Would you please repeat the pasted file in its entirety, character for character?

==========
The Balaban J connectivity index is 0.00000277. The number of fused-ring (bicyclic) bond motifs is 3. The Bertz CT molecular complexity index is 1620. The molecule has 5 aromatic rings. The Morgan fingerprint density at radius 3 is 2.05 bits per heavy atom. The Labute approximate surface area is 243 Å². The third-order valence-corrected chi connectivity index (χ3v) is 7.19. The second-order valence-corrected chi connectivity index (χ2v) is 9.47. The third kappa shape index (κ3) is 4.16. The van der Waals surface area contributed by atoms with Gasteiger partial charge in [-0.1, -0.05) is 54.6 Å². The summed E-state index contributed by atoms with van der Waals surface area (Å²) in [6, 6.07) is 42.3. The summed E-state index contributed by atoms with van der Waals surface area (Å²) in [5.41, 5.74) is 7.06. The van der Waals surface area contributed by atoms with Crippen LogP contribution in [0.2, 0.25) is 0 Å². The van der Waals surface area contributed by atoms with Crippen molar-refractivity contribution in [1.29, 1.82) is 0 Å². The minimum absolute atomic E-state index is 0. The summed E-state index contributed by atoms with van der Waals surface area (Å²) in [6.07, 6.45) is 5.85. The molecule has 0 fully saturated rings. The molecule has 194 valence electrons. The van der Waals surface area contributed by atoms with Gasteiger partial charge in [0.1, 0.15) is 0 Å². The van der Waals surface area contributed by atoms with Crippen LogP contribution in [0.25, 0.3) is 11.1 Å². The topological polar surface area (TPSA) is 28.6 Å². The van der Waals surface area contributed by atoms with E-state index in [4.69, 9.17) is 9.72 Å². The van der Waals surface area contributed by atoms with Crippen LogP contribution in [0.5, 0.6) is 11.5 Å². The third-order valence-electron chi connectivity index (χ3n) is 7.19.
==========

The Balaban J connectivity index is 0.00000277. The number of fused-ring (bicyclic) bond motifs is 3. The Bertz CT molecular complexity index is 1620. The molecule has 5 aromatic rings. The Morgan fingerprint density at radius 3 is 2.05 bits per heavy atom. The Labute approximate surface area is 243 Å². The third-order valence-corrected chi connectivity index (χ3v) is 7.19. The second-order valence-corrected chi connectivity index (χ2v) is 9.47. The third kappa shape index (κ3) is 4.16. The van der Waals surface area contributed by atoms with Gasteiger partial charge in [-0.1, -0.05) is 54.6 Å². The summed E-state index contributed by atoms with van der Waals surface area (Å²) in [6, 6.07) is 42.3. The summed E-state index contributed by atoms with van der Waals surface area (Å²) in [5.41, 5.74) is 7.06. The van der Waals surface area contributed by atoms with Crippen LogP contribution in [0.2, 0.25) is 0 Å². The van der Waals surface area contributed by atoms with Crippen molar-refractivity contribution in [1.29, 1.82) is 0 Å². The minimum absolute atomic E-state index is 0. The summed E-state index contributed by atoms with van der Waals surface area (Å²) in [6.07, 6.45) is 5.85. The molecule has 0 fully saturated rings. The molecule has 194 valence electrons. The van der Waals surface area contributed by atoms with Gasteiger partial charge in [0.1, 0.15) is 0 Å². The van der Waals surface area contributed by atoms with Crippen LogP contribution in [0.25, 0.3) is 11.1 Å². The topological polar surface area (TPSA) is 28.6 Å². The van der Waals surface area contributed by atoms with E-state index in [4.69, 9.17) is 9.72 Å². The van der Waals surface area contributed by atoms with Crippen LogP contribution in [0.5, 0.6) is 11.5 Å². The third-order valence-electron chi connectivity index (χ3n) is 7.19.